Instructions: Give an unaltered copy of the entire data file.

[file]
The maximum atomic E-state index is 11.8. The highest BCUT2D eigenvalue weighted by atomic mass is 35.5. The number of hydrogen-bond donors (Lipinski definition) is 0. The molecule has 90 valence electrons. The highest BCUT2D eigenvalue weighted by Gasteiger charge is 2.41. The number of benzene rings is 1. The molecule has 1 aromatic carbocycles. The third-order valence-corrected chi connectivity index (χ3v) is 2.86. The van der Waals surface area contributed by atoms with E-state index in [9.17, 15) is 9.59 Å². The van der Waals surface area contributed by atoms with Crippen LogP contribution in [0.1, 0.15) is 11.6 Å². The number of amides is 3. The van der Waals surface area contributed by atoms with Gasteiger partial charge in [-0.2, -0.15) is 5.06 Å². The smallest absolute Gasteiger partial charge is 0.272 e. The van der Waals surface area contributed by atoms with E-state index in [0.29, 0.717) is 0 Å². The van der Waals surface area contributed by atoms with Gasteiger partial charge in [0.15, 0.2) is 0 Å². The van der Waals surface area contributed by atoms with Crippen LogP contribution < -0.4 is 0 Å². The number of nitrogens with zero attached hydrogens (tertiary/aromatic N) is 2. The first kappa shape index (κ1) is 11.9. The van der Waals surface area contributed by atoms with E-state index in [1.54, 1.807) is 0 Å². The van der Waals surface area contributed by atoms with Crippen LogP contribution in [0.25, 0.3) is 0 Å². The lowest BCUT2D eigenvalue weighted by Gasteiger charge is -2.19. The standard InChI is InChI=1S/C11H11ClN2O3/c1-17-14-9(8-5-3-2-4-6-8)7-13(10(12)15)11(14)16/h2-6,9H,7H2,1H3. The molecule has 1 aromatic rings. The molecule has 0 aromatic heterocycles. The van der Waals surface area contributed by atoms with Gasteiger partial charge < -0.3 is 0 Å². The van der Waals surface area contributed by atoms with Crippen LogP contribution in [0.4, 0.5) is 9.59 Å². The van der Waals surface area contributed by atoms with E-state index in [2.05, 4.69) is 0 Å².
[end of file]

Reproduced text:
The maximum atomic E-state index is 11.8. The highest BCUT2D eigenvalue weighted by atomic mass is 35.5. The number of hydrogen-bond donors (Lipinski definition) is 0. The molecule has 90 valence electrons. The highest BCUT2D eigenvalue weighted by Gasteiger charge is 2.41. The number of benzene rings is 1. The molecule has 1 aromatic carbocycles. The third-order valence-corrected chi connectivity index (χ3v) is 2.86. The van der Waals surface area contributed by atoms with E-state index in [9.17, 15) is 9.59 Å². The van der Waals surface area contributed by atoms with Crippen LogP contribution in [0.1, 0.15) is 11.6 Å². The number of amides is 3. The van der Waals surface area contributed by atoms with Gasteiger partial charge in [-0.2, -0.15) is 5.06 Å². The smallest absolute Gasteiger partial charge is 0.272 e. The van der Waals surface area contributed by atoms with E-state index in [0.29, 0.717) is 0 Å². The van der Waals surface area contributed by atoms with Gasteiger partial charge in [0.15, 0.2) is 0 Å². The van der Waals surface area contributed by atoms with Crippen LogP contribution < -0.4 is 0 Å². The number of nitrogens with zero attached hydrogens (tertiary/aromatic N) is 2. The first kappa shape index (κ1) is 11.9. The van der Waals surface area contributed by atoms with E-state index in [1.54, 1.807) is 0 Å². The van der Waals surface area contributed by atoms with Crippen LogP contribution in [0.25, 0.3) is 0 Å². The lowest BCUT2D eigenvalue weighted by Gasteiger charge is -2.19. The standard InChI is InChI=1S/C11H11ClN2O3/c1-17-14-9(8-5-3-2-4-6-8)7-13(10(12)15)11(14)16/h2-6,9H,7H2,1H3. The molecule has 1 aromatic rings. The molecule has 0 aromatic heterocycles. The van der Waals surface area contributed by atoms with Gasteiger partial charge < -0.3 is 0 Å². The van der Waals surface area contributed by atoms with Crippen LogP contribution in [0.4, 0.5) is 9.59 Å². The van der Waals surface area contributed by atoms with E-state index in [2.05, 4.69) is 0 Å².